Thoughts on the Mosaic Cosmonaut

Dscn1050 It is, I think, literally impossible to imagine what it’s like to be a Russian now. 

To have the world so closed and regulated suddenly open up to storms of data, information, opinion, knowledge, and the necessity of their navigation.  Many must feel lost.

The average moment of mortality for men has fallen to 57 and some observers see this as evidence of stress that beats people down, actually extinquishing some of them before their time.

Sorry about the image to the right.  It shows a mosaic I passed on the way to my interview this afternoon.  (It was taken from a speeding car.  Where is that traffic jam when you need it?)  What you are looking at is the bottom half of the body of a cosmonaut.  Around him are arrayed the heavens.  It is an astonishing piece of work, and it takes you directly into itself, deftly reprogramming consciousness.  For a moment, it is all you know and how you know it. 

Dscn1084 Here’s another photo taken the day after this post was posted.

The Mosaic Cosmonaut persuaded me that I knew the promise of the Soviet space program in its days of glory.  He is poised to colonize planetary worlds with socialism’s triumphant vision.  He is the new man.  (I have searched the internet high and low for a better image of this fellow, but for once Google Images has failed me.  Sorry.)  It’s as if outer space would be communism’s great theatre, that it was its best hope.  In a classic moment of displaced meaning, an ideology that was not working very well on earth was removed to the safe keeping of super-lunary world.

Here is the cosmonaut as close up as I could get. 

Dscn1149_1 The Mosaic cosmonaut is a pretty good metaphor for the average Russian, poised for the exploration of new worlds, at once questing and vulnerable.  For the moment, there are muddles in the models everywhere.  In the restaurant of my hotel this evening was a classically trained pianist who could do Scott Joplin but this was as close as she was going to get to popular music.  (Still, last night it was a harpist who’s earnest play was indistinquishable from parody.)   In the lobby, as I came up, the sound system was playing House of the Rising Sun on a Zampir flute.  And when I got to my room, local TV featured 10 year old girls dancing to hip hop, complete with the witless reproduction of gang signs from South Central LA. 

I can imagine the Communists felt a deep ambivalence about both classical culture and popular culture.  What a fateful moment when they decided on the former, and how in God’s name did they reckon that the elitist form would serve them better than the more democratic one?  Another choice and it might all have turned out differently.  But command economy’s will cost you.  And command cultures will cost you even more.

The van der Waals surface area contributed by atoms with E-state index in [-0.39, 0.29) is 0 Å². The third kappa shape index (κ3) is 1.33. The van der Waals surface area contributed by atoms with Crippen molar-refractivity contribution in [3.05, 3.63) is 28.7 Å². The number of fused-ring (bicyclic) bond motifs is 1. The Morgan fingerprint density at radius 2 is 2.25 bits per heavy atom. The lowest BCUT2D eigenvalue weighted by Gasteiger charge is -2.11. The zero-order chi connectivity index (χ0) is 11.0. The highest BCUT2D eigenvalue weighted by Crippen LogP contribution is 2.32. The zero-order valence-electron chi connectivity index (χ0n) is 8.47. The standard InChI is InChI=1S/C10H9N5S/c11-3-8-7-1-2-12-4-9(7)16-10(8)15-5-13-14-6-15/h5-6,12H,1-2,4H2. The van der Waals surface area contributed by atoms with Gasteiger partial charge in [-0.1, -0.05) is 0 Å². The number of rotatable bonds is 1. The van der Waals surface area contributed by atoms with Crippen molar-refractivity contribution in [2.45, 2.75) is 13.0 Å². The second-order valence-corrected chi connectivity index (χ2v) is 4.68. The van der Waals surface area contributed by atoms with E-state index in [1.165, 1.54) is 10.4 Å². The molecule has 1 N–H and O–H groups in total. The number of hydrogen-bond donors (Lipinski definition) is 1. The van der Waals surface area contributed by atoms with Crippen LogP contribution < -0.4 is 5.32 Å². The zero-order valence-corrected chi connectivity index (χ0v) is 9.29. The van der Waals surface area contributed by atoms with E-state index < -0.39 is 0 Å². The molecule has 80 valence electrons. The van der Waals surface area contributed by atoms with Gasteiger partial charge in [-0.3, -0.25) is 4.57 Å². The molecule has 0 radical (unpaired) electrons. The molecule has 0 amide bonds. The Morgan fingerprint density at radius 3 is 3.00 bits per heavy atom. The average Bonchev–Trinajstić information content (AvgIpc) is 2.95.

3 thoughts on “Thoughts on the Mosaic Cosmonaut”

  1. Women suffered a smaller reverse (74 to 73 years vs. 63 to 60 for men), so it cannot be the health care system. It must be male behaviour and institutions. Three things kill the men:
    1) an underfunded, underled army that mistreats its young conscripts
    2) a large prison population that breeds germs and diseases
    3) cheap booze (and tolerance of public drunkeness).

    Probably, rotten driving skills will account also for a number of deaths.

  2. The mosaic cosmonaut visually condenses the cultural stretch you describe — the composition and technique derive from the Justinian mosaics of Ravenna (as does the oddly nimbus-like helmet), while the formal sensibility is an appeal to the bold cylidrical forms of Fernand Léger’s mechano-cubism of the 1920s. The result? A tectonic screeching of two mutually incompatible world views. It was this preposterous concoction, this cultural Esperanto, that impverished the souls and lives of millions for generations behind the Iron Curtain. The landscape of Eastern and Central Europe is still strewn with every imaginable Eperantesque permutation of Communism’s tagically confused cultural aspirations.

  3. Jay Walker, I have heard that hazing in the army is horrific. Also I happened to visit a hospital kept for people who lose limbs as a result of falling asleep in snow banks. There are many hazards. And, yes, traffic. Apparently, drivers have absolute right of way. They can and do just run people over. This is not as in the Boston case because they were aiming for them. It’s just the thing. Thanks, Grant

    Duncan, fabulous, thank you, I was thinking the cosmonaut looked even a little christ like, unlikely in a communist russia, but you never know. And he also reminded me of the statuary you seen pinned to an English tomb when the occupant is a knight. There is a knightly tradition here, and this is a culture that remembers St. George almost as iconically as the English do. And I was just wondering… Thanks for your magnificently informed point of view. Best, Grant

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